“Somebody who’d bale a family together with the soft strong bonds of sharing, who would laugh and then sigh, and then reply, with smiling eyes, when his son says he wants to spend his life ‘doing what dad does.'” So God made a farmer. ~Paul Harvey (1978)
Good farmers, who take seriously their duties as stewards of Creation and of their land’s inheritors, contribute to the welfare of society in more ways than society usually acknowledges, or even knows. These farmers produce valuable goods, of course; but they also conserve soil, they conserve water, they conserve wildlife, they conserve open space, they conserve scenery. ~Wendell Berry
Farmers farm for the love of farming. They love to watch and nurture the growth of plants. They love to live in the presence of animals. They love to work outdoors. They love the weather, maybe even when it is making them miserable. They love to live where they work and to work where they live. If the scale of their farming is small enough, they like to work in the company of their children and with the help of their children. ~Wendell Berry from Bringing it to the Table: Writings on Farming and Food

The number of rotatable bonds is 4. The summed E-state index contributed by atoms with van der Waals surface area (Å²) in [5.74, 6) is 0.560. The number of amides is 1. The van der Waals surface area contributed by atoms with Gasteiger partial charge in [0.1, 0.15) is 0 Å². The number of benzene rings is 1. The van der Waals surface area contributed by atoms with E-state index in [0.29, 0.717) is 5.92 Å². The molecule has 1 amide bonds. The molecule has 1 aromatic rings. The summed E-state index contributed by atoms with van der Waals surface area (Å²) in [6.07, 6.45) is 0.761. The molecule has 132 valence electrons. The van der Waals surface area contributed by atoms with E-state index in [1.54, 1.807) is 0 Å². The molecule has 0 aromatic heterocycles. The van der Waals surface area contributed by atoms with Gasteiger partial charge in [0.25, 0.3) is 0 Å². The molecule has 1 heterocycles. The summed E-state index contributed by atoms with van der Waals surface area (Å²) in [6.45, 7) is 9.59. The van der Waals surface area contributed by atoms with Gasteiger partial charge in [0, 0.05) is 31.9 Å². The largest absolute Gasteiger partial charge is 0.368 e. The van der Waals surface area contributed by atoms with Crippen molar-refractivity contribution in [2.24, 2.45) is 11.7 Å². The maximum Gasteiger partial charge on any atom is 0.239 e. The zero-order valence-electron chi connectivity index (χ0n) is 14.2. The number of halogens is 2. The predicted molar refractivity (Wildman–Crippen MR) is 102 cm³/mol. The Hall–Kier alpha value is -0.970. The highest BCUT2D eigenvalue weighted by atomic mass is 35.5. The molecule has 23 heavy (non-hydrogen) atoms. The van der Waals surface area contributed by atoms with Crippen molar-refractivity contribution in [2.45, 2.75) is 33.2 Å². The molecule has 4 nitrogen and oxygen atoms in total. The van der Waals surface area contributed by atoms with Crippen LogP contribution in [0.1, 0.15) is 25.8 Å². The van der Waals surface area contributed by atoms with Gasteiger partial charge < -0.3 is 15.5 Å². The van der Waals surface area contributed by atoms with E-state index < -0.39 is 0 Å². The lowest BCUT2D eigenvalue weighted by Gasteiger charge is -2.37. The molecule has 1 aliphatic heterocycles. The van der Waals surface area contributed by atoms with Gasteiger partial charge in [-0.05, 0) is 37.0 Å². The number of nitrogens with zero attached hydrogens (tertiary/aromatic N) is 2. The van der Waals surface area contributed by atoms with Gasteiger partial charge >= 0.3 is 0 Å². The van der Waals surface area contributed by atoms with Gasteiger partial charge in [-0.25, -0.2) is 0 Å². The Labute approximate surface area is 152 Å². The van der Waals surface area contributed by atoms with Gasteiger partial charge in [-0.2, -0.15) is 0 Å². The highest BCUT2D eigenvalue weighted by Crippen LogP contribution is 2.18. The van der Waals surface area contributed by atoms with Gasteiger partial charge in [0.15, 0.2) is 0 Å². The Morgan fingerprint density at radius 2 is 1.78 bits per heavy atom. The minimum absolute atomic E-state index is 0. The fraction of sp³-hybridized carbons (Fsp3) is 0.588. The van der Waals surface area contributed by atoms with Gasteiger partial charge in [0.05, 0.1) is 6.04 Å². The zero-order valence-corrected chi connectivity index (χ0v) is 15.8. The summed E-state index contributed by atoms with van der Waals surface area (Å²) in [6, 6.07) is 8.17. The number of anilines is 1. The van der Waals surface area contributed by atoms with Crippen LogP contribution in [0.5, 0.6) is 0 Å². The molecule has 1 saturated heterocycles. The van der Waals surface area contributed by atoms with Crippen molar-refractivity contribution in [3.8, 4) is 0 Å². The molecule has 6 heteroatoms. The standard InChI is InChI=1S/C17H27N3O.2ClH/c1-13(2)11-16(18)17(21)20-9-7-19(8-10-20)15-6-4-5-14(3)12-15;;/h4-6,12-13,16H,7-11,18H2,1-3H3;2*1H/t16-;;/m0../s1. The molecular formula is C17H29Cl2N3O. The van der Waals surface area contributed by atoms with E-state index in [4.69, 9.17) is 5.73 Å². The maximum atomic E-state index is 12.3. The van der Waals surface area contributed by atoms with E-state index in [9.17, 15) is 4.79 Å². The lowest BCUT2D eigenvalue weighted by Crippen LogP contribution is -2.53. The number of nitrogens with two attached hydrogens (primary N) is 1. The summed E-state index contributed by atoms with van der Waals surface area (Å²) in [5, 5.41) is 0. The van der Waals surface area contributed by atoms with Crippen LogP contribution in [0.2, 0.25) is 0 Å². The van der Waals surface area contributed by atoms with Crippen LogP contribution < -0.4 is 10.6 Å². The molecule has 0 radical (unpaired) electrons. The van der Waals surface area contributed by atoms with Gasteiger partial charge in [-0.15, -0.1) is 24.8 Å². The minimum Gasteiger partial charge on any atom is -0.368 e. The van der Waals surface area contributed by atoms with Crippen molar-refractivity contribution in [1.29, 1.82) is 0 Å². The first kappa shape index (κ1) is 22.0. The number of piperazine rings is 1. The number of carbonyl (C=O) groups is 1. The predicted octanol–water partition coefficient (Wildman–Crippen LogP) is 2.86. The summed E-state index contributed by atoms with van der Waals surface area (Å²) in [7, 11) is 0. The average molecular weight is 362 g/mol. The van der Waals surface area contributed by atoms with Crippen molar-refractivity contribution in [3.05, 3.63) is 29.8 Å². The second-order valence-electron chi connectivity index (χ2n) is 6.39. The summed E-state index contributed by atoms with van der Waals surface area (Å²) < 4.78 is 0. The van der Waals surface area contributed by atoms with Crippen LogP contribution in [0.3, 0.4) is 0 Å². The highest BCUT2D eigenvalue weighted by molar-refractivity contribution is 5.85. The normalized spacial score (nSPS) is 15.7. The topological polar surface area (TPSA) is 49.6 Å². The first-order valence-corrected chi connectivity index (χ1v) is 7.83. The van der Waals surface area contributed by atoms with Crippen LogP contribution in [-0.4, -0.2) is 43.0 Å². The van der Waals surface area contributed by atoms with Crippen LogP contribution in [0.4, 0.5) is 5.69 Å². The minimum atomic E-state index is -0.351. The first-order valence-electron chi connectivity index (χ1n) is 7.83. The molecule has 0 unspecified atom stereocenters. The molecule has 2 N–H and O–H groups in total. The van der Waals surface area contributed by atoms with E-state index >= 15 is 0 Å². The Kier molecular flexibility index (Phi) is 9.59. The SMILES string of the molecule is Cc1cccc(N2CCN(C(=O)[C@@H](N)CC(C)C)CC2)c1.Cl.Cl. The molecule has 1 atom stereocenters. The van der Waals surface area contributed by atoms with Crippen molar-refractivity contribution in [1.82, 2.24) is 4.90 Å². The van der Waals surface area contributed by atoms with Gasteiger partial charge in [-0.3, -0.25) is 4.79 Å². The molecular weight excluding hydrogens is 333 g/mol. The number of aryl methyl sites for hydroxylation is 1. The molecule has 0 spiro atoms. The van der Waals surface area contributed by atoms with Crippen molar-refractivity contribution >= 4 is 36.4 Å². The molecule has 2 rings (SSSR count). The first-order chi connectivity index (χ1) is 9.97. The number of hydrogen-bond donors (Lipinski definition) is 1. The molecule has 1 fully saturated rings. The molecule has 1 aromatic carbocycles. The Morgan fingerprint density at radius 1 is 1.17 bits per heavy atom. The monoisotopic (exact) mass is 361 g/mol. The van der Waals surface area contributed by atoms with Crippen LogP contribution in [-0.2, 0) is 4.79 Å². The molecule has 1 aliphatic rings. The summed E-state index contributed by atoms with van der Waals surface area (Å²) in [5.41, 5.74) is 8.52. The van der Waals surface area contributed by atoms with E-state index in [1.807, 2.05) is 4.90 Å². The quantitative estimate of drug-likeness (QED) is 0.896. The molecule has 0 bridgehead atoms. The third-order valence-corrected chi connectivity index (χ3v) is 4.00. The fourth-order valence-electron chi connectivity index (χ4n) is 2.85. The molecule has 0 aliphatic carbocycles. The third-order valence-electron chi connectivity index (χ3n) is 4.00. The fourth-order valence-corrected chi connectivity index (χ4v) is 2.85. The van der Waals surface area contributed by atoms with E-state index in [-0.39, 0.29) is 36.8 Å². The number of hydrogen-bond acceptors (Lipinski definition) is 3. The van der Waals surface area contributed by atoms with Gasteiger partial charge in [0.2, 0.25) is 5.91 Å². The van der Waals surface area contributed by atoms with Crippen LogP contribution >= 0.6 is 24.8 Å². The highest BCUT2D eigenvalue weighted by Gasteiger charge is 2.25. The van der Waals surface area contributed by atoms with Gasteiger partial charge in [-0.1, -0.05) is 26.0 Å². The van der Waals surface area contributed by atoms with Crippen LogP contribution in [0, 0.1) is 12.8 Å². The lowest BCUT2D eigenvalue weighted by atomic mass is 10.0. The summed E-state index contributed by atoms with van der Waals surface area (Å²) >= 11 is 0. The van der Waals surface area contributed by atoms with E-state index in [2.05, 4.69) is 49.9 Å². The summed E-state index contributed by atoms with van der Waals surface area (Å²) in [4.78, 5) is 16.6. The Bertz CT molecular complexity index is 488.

The ultimate goal of farming is not the growing of crops, but the cultivation and perfection of human beings.” ~Masanobu Fukuoka
It is hard for my husband and I to ignore our genetic destiny to struggle as stewards of the land through the challenges of economics and weather. Our blood runs with DNA of dairy farmers, wheat and lentil growers, loggers, cattle ranchers, work horse teamsters, and flower and vegetable gardeners. A farm eventually called us from the city and our professional lives to come back home and care for a piece of ground and its animals. So we heeded and here we remain, some 32 years later, children raised and gone.
Perhaps the call of the farmer genes will bring one of them back to the land. Because farmers are hand-picked for the job by God Himself.